Look closely at the seats. If the owner has seat covers ask to remove them. Reupholstering jobs run $ 500- $ 2,000 for the front seats alone, so make sure the interior is in satisfactory shape. Check the dashboard and console for cracks or signs of wear. The carpet should be in decent shape. Ask to pull back a section to inspect the floorpans for rust (The carpet easily pulls back in the rear of the cabin. Make sure all buttons work. See that all the lights on the instrument cluster light up when the key is turned to position 1 or 2, and go dark once the car is started. It is very common for people to disconnect or remove the light bulbs to hid problems. Be sure the radio, power mirrors, power locks, power sunroof, flashers, turn signals, brake lights, fog lights, headlights, interior lights and AC work.
Engine bay and Trunk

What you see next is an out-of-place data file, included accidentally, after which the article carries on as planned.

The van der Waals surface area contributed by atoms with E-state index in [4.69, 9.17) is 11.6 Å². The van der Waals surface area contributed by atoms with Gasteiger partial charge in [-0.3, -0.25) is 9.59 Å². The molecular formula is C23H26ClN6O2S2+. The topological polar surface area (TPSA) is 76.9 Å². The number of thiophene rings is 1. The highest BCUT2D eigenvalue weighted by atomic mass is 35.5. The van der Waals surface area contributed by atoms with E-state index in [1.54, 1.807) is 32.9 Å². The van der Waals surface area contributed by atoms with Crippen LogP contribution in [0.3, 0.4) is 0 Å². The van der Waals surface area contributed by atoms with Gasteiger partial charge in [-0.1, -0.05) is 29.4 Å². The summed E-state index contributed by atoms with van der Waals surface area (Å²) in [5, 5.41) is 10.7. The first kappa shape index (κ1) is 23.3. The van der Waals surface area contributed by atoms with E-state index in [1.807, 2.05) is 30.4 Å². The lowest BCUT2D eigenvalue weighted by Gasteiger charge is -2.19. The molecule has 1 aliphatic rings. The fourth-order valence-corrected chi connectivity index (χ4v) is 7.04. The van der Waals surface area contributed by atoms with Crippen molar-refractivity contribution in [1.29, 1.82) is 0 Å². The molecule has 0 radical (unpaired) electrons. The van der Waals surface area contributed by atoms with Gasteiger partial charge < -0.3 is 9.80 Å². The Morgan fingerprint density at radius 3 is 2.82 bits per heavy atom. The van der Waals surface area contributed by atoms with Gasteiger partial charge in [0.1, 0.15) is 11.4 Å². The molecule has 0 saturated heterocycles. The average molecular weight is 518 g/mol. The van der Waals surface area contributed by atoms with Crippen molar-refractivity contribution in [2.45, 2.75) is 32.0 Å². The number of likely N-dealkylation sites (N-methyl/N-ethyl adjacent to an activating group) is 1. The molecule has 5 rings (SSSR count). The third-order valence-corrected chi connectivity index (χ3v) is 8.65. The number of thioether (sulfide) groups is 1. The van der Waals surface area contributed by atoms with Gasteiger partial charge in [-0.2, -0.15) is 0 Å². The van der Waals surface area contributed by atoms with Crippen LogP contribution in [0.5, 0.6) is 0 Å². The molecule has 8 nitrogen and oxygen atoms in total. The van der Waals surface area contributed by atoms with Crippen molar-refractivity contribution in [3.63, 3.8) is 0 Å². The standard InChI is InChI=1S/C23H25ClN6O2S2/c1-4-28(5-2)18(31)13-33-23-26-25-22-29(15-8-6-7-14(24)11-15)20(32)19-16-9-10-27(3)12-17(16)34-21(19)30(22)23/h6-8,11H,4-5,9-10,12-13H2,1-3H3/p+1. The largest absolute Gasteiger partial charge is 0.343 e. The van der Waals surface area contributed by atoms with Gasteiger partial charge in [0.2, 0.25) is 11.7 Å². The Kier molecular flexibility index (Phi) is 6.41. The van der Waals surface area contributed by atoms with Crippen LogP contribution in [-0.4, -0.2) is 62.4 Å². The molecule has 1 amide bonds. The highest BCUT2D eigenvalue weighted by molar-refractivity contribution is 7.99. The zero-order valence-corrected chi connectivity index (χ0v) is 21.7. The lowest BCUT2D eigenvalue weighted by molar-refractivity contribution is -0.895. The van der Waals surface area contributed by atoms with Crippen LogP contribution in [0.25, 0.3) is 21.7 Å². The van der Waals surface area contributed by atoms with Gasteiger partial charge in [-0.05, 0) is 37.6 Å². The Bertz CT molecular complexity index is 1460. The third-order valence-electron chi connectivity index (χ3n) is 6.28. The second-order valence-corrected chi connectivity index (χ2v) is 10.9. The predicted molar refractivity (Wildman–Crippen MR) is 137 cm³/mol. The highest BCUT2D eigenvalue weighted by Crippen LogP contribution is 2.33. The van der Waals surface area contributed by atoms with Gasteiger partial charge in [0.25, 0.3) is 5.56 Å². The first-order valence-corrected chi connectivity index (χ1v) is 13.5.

Inspect the engine compartment and the trunk for signs of repair (The carpet will need to be pulled back in the trunk). The VINS should be found on both front fenders. The rear fenders do not have VIN stickers. Inspect all shock towers for excessive weld lines as it could be a sign of repair due to an accident or collapsed shock tower. The engine should be relatively clean. Make sure there are no leaks coming from the headgasket. Inspect the dipstick for signs of coolant (this could mean a cracked block). Check the condition and color of all fluid containers.